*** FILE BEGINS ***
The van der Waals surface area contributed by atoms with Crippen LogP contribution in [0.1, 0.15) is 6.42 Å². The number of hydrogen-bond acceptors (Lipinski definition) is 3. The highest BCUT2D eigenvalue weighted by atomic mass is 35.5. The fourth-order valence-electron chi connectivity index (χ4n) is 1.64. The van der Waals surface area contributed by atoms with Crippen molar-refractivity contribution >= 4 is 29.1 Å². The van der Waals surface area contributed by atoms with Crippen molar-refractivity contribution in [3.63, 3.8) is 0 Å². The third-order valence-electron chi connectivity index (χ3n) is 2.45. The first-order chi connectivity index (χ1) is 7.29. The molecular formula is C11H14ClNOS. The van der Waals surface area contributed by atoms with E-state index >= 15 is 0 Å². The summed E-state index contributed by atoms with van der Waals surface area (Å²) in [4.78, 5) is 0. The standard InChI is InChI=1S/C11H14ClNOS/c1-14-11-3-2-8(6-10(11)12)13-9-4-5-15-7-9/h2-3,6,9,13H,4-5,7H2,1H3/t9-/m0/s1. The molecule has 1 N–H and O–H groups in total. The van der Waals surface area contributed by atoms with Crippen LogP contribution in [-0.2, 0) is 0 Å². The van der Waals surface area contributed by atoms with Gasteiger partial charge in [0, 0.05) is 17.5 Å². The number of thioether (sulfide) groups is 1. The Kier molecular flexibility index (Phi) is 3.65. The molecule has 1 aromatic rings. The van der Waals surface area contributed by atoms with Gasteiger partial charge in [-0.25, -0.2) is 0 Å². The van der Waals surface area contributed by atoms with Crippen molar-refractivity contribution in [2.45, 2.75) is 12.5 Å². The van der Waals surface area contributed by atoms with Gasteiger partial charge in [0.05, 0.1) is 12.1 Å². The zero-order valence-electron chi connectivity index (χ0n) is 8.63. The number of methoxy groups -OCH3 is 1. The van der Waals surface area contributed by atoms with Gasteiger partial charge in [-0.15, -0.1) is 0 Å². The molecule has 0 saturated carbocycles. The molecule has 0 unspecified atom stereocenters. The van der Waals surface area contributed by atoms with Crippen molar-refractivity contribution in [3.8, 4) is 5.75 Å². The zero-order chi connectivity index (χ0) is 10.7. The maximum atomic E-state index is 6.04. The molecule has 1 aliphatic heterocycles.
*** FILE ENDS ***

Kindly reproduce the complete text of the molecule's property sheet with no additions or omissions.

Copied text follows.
The van der Waals surface area contributed by atoms with Crippen LogP contribution in [0.1, 0.15) is 6.42 Å². The number of hydrogen-bond acceptors (Lipinski definition) is 3. The highest BCUT2D eigenvalue weighted by atomic mass is 35.5. The fourth-order valence-electron chi connectivity index (χ4n) is 1.64. The van der Waals surface area contributed by atoms with Crippen molar-refractivity contribution >= 4 is 29.1 Å². The van der Waals surface area contributed by atoms with Crippen molar-refractivity contribution in [3.63, 3.8) is 0 Å². The third-order valence-electron chi connectivity index (χ3n) is 2.45. The first-order chi connectivity index (χ1) is 7.29. The molecular formula is C11H14ClNOS. The van der Waals surface area contributed by atoms with E-state index >= 15 is 0 Å². The summed E-state index contributed by atoms with van der Waals surface area (Å²) in [4.78, 5) is 0. The standard InChI is InChI=1S/C11H14ClNOS/c1-14-11-3-2-8(6-10(11)12)13-9-4-5-15-7-9/h2-3,6,9,13H,4-5,7H2,1H3/t9-/m0/s1. The molecule has 1 N–H and O–H groups in total. The van der Waals surface area contributed by atoms with Crippen LogP contribution in [-0.2, 0) is 0 Å². The van der Waals surface area contributed by atoms with Gasteiger partial charge in [0, 0.05) is 17.5 Å². The number of thioether (sulfide) groups is 1. The Kier molecular flexibility index (Phi) is 3.65. The molecule has 1 aromatic rings. The van der Waals surface area contributed by atoms with Gasteiger partial charge in [-0.25, -0.2) is 0 Å². The van der Waals surface area contributed by atoms with Crippen molar-refractivity contribution in [2.45, 2.75) is 12.5 Å². The van der Waals surface area contributed by atoms with Gasteiger partial charge in [0.05, 0.1) is 12.1 Å². The zero-order valence-electron chi connectivity index (χ0n) is 8.63. The number of methoxy groups -OCH3 is 1. The van der Waals surface area contributed by atoms with Gasteiger partial charge in [-0.15, -0.1) is 0 Å². The molecule has 0 saturated carbocycles. The molecule has 0 unspecified atom stereocenters. The van der Waals surface area contributed by atoms with Crippen molar-refractivity contribution in [3.8, 4) is 5.75 Å². The zero-order chi connectivity index (χ0) is 10.7. The maximum atomic E-state index is 6.04. The molecule has 1 aliphatic heterocycles.